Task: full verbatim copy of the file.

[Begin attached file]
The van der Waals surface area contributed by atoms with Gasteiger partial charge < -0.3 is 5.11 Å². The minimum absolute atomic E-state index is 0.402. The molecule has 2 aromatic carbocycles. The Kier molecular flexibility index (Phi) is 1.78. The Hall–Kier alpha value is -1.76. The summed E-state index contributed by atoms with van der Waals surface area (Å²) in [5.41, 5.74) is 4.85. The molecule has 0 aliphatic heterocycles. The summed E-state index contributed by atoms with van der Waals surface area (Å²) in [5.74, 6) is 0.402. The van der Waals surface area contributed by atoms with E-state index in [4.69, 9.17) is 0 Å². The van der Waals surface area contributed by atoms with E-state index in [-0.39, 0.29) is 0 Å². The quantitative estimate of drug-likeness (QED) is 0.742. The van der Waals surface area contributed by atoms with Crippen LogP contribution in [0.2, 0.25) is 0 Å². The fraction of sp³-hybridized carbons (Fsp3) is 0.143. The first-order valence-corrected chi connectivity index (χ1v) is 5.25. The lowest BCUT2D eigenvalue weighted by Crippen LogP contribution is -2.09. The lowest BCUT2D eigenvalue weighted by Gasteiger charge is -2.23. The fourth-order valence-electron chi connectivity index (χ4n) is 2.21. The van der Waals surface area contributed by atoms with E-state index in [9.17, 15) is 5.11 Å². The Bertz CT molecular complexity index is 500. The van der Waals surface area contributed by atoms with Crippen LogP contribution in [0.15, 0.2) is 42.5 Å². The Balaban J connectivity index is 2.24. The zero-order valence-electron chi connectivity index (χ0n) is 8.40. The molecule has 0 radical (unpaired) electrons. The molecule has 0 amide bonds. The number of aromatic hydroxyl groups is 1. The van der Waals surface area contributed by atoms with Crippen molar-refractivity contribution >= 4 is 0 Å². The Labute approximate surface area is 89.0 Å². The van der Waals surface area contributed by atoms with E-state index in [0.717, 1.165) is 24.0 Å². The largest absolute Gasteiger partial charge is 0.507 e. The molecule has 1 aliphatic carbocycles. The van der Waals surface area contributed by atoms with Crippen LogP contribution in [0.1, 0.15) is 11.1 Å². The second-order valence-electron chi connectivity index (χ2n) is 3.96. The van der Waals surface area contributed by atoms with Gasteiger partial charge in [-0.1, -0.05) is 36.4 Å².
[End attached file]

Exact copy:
The van der Waals surface area contributed by atoms with Gasteiger partial charge < -0.3 is 5.11 Å². The minimum absolute atomic E-state index is 0.402. The molecule has 2 aromatic carbocycles. The Kier molecular flexibility index (Phi) is 1.78. The Hall–Kier alpha value is -1.76. The summed E-state index contributed by atoms with van der Waals surface area (Å²) in [5.41, 5.74) is 4.85. The molecule has 0 aliphatic heterocycles. The summed E-state index contributed by atoms with van der Waals surface area (Å²) in [5.74, 6) is 0.402. The van der Waals surface area contributed by atoms with E-state index in [4.69, 9.17) is 0 Å². The van der Waals surface area contributed by atoms with E-state index in [-0.39, 0.29) is 0 Å². The quantitative estimate of drug-likeness (QED) is 0.742. The van der Waals surface area contributed by atoms with Crippen LogP contribution in [0.2, 0.25) is 0 Å². The fraction of sp³-hybridized carbons (Fsp3) is 0.143. The first-order valence-corrected chi connectivity index (χ1v) is 5.25. The lowest BCUT2D eigenvalue weighted by Crippen LogP contribution is -2.09. The lowest BCUT2D eigenvalue weighted by Gasteiger charge is -2.23. The fourth-order valence-electron chi connectivity index (χ4n) is 2.21. The van der Waals surface area contributed by atoms with E-state index in [9.17, 15) is 5.11 Å². The Bertz CT molecular complexity index is 500. The van der Waals surface area contributed by atoms with Crippen LogP contribution in [0.15, 0.2) is 42.5 Å². The Balaban J connectivity index is 2.24. The zero-order valence-electron chi connectivity index (χ0n) is 8.40. The molecule has 0 radical (unpaired) electrons. The molecule has 0 amide bonds. The number of aromatic hydroxyl groups is 1. The van der Waals surface area contributed by atoms with Crippen molar-refractivity contribution >= 4 is 0 Å². The Labute approximate surface area is 89.0 Å². The van der Waals surface area contributed by atoms with E-state index in [0.717, 1.165) is 24.0 Å². The largest absolute Gasteiger partial charge is 0.507 e. The molecule has 1 aliphatic carbocycles. The van der Waals surface area contributed by atoms with Crippen LogP contribution in [0.1, 0.15) is 11.1 Å². The second-order valence-electron chi connectivity index (χ2n) is 3.96. The van der Waals surface area contributed by atoms with Gasteiger partial charge in [-0.1, -0.05) is 36.4 Å².